I wasn’t sure what to expect from Pisa: staying for only one night, I’d imagined a day whipping around the obvious sites, grabbing a picture of me pushing up the Leaning Tower, and then heading off the next day for Florence. I was worried, away from the tourist scrum, that the city might be a little disappointing.
Our brief 24 hours there, however, turned out to be one of my favourite days on my Tuscan trip. Pisa, a busy University city, has plenty to offer aside from selfie sticks and a wonky tower!
Before moving on to how I spent my 24 hours, the first thing I should mention is that driving in Pisa, whilst not knowing where you’re going and navigating a strict one-way system, is stressful. There was swearing, sweating and threats of abandoning the car and running off. Getting to the city car-free is probably much easier, with the airport only ten minutes out of town!
After arriving at our hotel and vowing never to trust the sat nav again, we made some plans on how to spend the day. Aware that the city deserved more than just a quick dash to the tower, we began our day in Pisa with a lovely, if a little sweaty, walk along the Arno river. The river was busy with university rowing teams out for practice and people lazing on the walls of the bank with gelatos and wine. Beats a rainy Saturday in the UK!
After a lazy lunch in the shade to cool down, we began to prepare for our pilgrimage to Piazza dei Miracoli, where Torre Pendente (the Leaning Tower) lives. I was ready to face the selfie sticks, kids having meltdowns and being bashed round the head by tour guides’ umbrellas. Yet two things stuck me as I cautiously rounded the corner into the Piazza. Firstly, compared to other major Italian tourist spots, the Piazza was strangely chilled. People were lolling in the grass, reading books or playing with their dogs. Yes, there were the groups of selfie stickers, but I’ve survived far worse!
The second thing was just how leaning Torre Pendente actually is! Ironic I know, but it’s actually really wonky, standing at a whole 3.9 degrees off! Entering the ground floor of the tower, you’re immediately thrown off balance – I walked off sideways before finding a spot to sit down! What I liked about this particular tower (after climbing up eight different towers over the course of a week) is that the trips up are staggered every fifteen minutes, so you don’t have hoards of people crushing you on the way up or once you’re at the top. Walking up the tower is equally as disorientating, dependent on whether you’re on the leaning side or not!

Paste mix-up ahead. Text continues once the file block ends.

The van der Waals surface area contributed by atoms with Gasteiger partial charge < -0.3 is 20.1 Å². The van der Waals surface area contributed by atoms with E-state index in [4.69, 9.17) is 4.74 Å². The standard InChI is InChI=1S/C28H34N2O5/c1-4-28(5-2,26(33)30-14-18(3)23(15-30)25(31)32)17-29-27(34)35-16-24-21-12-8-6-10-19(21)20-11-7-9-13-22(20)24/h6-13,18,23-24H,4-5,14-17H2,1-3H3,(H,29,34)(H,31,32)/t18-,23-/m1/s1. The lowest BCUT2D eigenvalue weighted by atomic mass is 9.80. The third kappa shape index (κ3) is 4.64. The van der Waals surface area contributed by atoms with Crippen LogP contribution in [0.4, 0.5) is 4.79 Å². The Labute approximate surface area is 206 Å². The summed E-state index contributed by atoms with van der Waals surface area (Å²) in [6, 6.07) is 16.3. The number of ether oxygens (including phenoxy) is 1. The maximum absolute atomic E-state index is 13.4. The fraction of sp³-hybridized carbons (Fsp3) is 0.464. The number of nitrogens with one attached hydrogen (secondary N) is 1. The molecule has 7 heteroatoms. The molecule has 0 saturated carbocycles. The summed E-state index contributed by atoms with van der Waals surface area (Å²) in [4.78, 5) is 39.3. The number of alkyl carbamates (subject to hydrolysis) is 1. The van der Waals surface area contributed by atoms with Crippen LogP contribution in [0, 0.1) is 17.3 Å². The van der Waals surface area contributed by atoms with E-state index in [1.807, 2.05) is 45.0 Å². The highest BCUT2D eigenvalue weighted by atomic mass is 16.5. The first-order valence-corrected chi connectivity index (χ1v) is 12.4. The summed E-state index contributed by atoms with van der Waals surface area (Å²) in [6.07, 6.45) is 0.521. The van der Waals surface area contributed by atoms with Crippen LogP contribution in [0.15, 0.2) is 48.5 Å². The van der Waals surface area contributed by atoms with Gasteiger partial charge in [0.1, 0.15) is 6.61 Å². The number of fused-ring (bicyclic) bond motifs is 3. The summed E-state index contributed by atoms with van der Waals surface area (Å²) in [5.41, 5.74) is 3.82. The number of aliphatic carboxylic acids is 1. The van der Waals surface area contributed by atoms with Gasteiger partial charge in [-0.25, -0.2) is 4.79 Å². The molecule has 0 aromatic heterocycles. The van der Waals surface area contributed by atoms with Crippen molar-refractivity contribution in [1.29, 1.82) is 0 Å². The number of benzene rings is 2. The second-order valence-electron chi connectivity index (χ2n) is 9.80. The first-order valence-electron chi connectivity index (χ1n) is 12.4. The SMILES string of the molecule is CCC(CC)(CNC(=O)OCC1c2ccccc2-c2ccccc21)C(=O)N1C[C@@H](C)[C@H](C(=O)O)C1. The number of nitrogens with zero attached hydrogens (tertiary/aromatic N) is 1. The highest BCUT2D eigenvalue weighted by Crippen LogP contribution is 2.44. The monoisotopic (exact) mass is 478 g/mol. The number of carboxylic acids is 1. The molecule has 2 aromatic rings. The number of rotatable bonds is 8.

Once I’d made my way up the 294 steps, the views from the top of Pisa were enjoyable (or so I understand from people who don’t suffer from vertigo). I spent most of my time staring at the inside of a wall, convinced the very prominent lean up the tower was going to result in my tumbling off at any moment. I did attempt to move around half of the tower but froze next to a Japanese tourist, who kindly escorted me back to the stairs so I could make my escape. The piazza is also home to Pisa’s Duomo (free entry but you still need to buy a ticket) and the baptistry, where Galileo Galilei was baptised!
My favourite thing about the trip to this famous Piazza was not the monument itself, but all of the silly human beings (myself included) scattered around trying to get ‘that’ photo. Watching people stagger around, pushing against air or pointing at absolutely nothing is comedy gold.
After getting our fix of the leaning tower and taking an inconceivable amount of photos of us propping it up, we decided to escape the crowds and go on another wander.
Ambling along, scurrying into any shade we could find, we unexpectedly came across an amazing piece of street art: the Keith Haring Mural ‘Tuttomondo’ – the last public work by the artist in 1989 before his death. This colourful mural is packed with different characters, which in the main are there to represent harmony and peace in the world. Pisa, being a University town, is filled with street art and I loved spotting subtle graffiti hearts on street corners. It definitely gives the city an edgier and younger feel compared to other cities in Tuscany, such as Florence.
After a long afternoon nap (we had got up at the unearthly hour of 3.45am to catch our flight) we headed out to enjoy Pisa by night. Another great benefit of Pisa being home to such an elite University and young crowd is that there’s plenty of affordable bars and restaurants. It has a more genuine and local feel to it, rather than a tourist spot, and is another aspect to Pisa that was pleasantly surprising! We ate in a lovely, quiet Piazza with the smell of Jasmine and roses wafting on the summer breeze (I know, cheesy but it really was) and I treated myself to my first plate of pasta (one of many on this trip). The perfect end to our 24 hours in Pisa was grabbing some gelato and taking one final stroll down the Arno river to enjoy the twinkling city by night.
Pisa, was a genuine delight and is a city I’m sure I’ve barely scratched the surface of. I’ll be back!